The second week of IMMB 2015 flew by faster than the first. The students were busy with more seal surveys, another whale watch, a fish lab, a scrimshaw art project, a seal necropsy, a post-necropsy swim call (water temp = 56 degrees!), and a stranding response to the rarely seen Delphinus inflatus. In addition, each student completed an oral presentation for our class symposium, Seal Week – a theme that we modeled after Shark Week – to educate people about the misconceptions about the recovering seal populations of New England.
The first week of Introduction to Marine Mammal Biology 2015 is off to a great start. We have seven students who are giving it their all – it’s a lot of material to cram into two weeks! Highlights include: hikes around Appledore Island, a skulls and skeletons lab where students solved bone puzzles, a whale watch, a Duck Island seal survey, bioacoustics lab, porpoise dissection, and of course – lots of gorgeous sunsets.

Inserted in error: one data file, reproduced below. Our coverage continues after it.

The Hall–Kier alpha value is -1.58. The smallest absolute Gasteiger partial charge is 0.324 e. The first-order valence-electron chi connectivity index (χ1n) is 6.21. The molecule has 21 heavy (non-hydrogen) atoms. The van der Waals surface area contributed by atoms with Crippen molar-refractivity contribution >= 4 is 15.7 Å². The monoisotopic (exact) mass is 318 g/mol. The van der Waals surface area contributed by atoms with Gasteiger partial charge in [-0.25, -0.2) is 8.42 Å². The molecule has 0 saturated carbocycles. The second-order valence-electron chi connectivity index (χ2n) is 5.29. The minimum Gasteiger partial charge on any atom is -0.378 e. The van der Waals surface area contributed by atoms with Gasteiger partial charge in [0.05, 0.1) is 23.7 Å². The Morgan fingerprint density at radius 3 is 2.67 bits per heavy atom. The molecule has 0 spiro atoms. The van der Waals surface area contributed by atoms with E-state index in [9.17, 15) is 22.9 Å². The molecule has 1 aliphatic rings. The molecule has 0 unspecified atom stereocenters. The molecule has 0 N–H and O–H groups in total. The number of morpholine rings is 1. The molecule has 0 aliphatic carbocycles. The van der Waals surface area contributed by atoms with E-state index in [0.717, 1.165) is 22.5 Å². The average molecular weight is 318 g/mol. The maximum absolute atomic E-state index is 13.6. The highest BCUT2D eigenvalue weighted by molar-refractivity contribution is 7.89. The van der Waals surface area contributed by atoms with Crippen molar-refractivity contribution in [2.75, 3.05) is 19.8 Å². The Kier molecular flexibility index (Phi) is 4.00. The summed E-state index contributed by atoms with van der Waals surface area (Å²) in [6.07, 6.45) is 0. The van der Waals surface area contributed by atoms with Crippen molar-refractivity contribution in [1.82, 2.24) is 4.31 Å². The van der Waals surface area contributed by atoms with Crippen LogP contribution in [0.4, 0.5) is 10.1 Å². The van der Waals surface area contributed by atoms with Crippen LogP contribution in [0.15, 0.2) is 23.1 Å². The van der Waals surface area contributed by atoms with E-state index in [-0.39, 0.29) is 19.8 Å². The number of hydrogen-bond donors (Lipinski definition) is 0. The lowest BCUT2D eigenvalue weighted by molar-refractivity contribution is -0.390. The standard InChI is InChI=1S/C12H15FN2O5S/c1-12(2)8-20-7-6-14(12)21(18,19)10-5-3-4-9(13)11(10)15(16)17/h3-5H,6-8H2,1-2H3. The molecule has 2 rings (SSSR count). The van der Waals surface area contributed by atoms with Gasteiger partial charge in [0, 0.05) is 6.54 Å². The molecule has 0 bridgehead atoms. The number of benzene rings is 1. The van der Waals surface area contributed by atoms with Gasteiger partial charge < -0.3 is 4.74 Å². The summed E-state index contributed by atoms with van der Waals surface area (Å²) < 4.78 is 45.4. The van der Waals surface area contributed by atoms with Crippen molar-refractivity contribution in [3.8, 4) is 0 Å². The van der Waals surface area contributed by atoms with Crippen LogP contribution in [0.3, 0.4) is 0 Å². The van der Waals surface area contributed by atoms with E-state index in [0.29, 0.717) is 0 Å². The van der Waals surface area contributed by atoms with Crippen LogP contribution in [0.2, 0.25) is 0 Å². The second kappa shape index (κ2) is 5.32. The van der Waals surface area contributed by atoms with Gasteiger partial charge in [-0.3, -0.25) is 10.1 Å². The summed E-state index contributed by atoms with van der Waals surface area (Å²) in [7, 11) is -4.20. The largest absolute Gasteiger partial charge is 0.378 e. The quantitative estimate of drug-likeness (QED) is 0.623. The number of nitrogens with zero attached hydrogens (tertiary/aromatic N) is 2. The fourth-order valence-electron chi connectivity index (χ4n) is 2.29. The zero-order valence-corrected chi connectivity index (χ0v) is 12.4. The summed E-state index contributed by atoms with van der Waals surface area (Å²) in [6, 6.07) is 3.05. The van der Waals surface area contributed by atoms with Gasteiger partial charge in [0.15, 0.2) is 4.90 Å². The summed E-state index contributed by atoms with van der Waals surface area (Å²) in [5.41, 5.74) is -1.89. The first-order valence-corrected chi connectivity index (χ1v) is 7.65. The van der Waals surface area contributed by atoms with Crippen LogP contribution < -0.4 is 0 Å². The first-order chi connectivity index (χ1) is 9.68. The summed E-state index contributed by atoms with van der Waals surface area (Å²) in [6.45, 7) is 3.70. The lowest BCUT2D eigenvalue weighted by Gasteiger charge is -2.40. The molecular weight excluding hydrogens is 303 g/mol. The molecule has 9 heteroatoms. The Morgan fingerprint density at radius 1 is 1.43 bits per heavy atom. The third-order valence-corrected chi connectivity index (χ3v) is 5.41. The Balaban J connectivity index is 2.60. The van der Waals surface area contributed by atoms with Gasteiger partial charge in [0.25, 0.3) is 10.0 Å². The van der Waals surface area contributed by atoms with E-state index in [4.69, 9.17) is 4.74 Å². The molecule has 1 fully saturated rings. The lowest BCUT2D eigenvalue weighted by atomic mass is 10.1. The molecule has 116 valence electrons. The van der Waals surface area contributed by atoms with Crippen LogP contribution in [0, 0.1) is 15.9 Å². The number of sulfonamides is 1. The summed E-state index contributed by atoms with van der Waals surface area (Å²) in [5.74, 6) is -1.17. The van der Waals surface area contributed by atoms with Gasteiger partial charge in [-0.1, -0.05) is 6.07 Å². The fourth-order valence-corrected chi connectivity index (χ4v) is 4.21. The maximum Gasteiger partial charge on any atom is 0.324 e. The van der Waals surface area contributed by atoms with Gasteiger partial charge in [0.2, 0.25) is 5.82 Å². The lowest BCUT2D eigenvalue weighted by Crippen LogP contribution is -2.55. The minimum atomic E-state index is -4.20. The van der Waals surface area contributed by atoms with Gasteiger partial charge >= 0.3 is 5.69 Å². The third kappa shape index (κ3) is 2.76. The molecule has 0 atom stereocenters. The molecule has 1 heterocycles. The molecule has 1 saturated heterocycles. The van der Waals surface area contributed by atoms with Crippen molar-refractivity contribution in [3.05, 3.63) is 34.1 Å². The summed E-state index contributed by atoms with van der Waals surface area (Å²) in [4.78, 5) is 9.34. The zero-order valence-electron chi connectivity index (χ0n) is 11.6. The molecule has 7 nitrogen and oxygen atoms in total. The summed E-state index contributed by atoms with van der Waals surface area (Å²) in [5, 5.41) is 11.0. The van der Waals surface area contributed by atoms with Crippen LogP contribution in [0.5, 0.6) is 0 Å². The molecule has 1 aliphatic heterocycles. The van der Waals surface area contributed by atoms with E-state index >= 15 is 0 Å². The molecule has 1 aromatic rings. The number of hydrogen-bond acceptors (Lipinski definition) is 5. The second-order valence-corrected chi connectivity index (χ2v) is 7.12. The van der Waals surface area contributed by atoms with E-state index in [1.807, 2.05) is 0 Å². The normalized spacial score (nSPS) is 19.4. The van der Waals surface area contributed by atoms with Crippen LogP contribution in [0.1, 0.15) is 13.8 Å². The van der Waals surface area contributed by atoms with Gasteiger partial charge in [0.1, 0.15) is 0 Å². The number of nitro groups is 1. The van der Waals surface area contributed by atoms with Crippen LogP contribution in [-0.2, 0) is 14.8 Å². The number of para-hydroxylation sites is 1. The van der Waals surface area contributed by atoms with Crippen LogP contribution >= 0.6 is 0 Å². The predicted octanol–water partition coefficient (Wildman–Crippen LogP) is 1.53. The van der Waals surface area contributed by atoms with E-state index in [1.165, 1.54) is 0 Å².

Marine plastic debris is a problem of overwhelming concern, from how the massive quantities of material that have accumulated in mid-ocean gyres (areas of ocean circulation that retain particles in slow moving whirls) to the effects of plastic debris on marine animals that accidentally ingest it. MIDWAY – Message From The Gyre is a documentary that focuses on the albatross, which uses Midway Atoll for nesting. Albatross chicks are unwittingly fed plastic by their parents, who are foraging in the Pacific Garbage Patch – a floating mass of plastics and other trash in the tropical Pacific Ocean. The chicks starve to death, despite their stomachs being full [of plastic trash].